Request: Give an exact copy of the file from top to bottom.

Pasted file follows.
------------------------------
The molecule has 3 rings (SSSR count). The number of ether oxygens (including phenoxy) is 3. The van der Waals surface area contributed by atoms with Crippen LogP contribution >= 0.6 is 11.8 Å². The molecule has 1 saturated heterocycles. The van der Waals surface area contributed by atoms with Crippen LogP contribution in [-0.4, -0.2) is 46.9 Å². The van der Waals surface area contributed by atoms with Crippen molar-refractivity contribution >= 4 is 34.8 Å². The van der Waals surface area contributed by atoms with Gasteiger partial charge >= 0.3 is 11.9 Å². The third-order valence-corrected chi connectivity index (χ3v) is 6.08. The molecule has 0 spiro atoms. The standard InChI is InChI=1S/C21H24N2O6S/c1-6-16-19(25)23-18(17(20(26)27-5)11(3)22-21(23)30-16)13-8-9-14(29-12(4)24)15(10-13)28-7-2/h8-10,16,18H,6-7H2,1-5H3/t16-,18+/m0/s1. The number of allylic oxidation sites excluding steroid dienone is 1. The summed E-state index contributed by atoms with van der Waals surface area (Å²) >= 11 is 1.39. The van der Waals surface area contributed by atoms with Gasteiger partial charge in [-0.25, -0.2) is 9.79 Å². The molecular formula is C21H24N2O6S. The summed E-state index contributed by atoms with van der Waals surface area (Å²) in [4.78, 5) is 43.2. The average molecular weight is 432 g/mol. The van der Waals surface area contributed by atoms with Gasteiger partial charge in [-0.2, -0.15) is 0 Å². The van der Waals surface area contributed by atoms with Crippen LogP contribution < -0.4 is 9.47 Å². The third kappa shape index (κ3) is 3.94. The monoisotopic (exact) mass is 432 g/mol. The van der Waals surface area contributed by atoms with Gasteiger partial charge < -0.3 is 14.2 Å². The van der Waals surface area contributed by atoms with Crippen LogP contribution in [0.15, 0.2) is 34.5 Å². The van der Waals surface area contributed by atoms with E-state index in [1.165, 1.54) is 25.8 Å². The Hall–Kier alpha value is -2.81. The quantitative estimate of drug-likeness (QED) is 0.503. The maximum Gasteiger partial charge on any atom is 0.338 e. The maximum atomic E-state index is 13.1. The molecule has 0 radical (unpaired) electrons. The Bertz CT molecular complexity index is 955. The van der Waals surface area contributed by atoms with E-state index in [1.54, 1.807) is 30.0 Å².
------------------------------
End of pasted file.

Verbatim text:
The molecule has 3 rings (SSSR count). The number of ether oxygens (including phenoxy) is 3. The van der Waals surface area contributed by atoms with Crippen LogP contribution >= 0.6 is 11.8 Å². The molecule has 1 saturated heterocycles. The van der Waals surface area contributed by atoms with Crippen LogP contribution in [-0.4, -0.2) is 46.9 Å². The van der Waals surface area contributed by atoms with Crippen molar-refractivity contribution >= 4 is 34.8 Å². The van der Waals surface area contributed by atoms with Gasteiger partial charge >= 0.3 is 11.9 Å². The third-order valence-corrected chi connectivity index (χ3v) is 6.08. The molecule has 0 spiro atoms. The standard InChI is InChI=1S/C21H24N2O6S/c1-6-16-19(25)23-18(17(20(26)27-5)11(3)22-21(23)30-16)13-8-9-14(29-12(4)24)15(10-13)28-7-2/h8-10,16,18H,6-7H2,1-5H3/t16-,18+/m0/s1. The number of allylic oxidation sites excluding steroid dienone is 1. The summed E-state index contributed by atoms with van der Waals surface area (Å²) >= 11 is 1.39. The van der Waals surface area contributed by atoms with Gasteiger partial charge in [-0.25, -0.2) is 9.79 Å². The molecular formula is C21H24N2O6S. The summed E-state index contributed by atoms with van der Waals surface area (Å²) in [4.78, 5) is 43.2. The average molecular weight is 432 g/mol. The van der Waals surface area contributed by atoms with Gasteiger partial charge in [-0.2, -0.15) is 0 Å². The van der Waals surface area contributed by atoms with Crippen LogP contribution < -0.4 is 9.47 Å². The third kappa shape index (κ3) is 3.94. The monoisotopic (exact) mass is 432 g/mol. The van der Waals surface area contributed by atoms with Gasteiger partial charge < -0.3 is 14.2 Å². The van der Waals surface area contributed by atoms with Crippen LogP contribution in [0.15, 0.2) is 34.5 Å². The van der Waals surface area contributed by atoms with E-state index in [1.165, 1.54) is 25.8 Å². The Hall–Kier alpha value is -2.81. The quantitative estimate of drug-likeness (QED) is 0.503. The maximum Gasteiger partial charge on any atom is 0.338 e. The maximum atomic E-state index is 13.1. The molecule has 0 radical (unpaired) electrons. The Bertz CT molecular complexity index is 955. The van der Waals surface area contributed by atoms with E-state index in [1.54, 1.807) is 30.0 Å².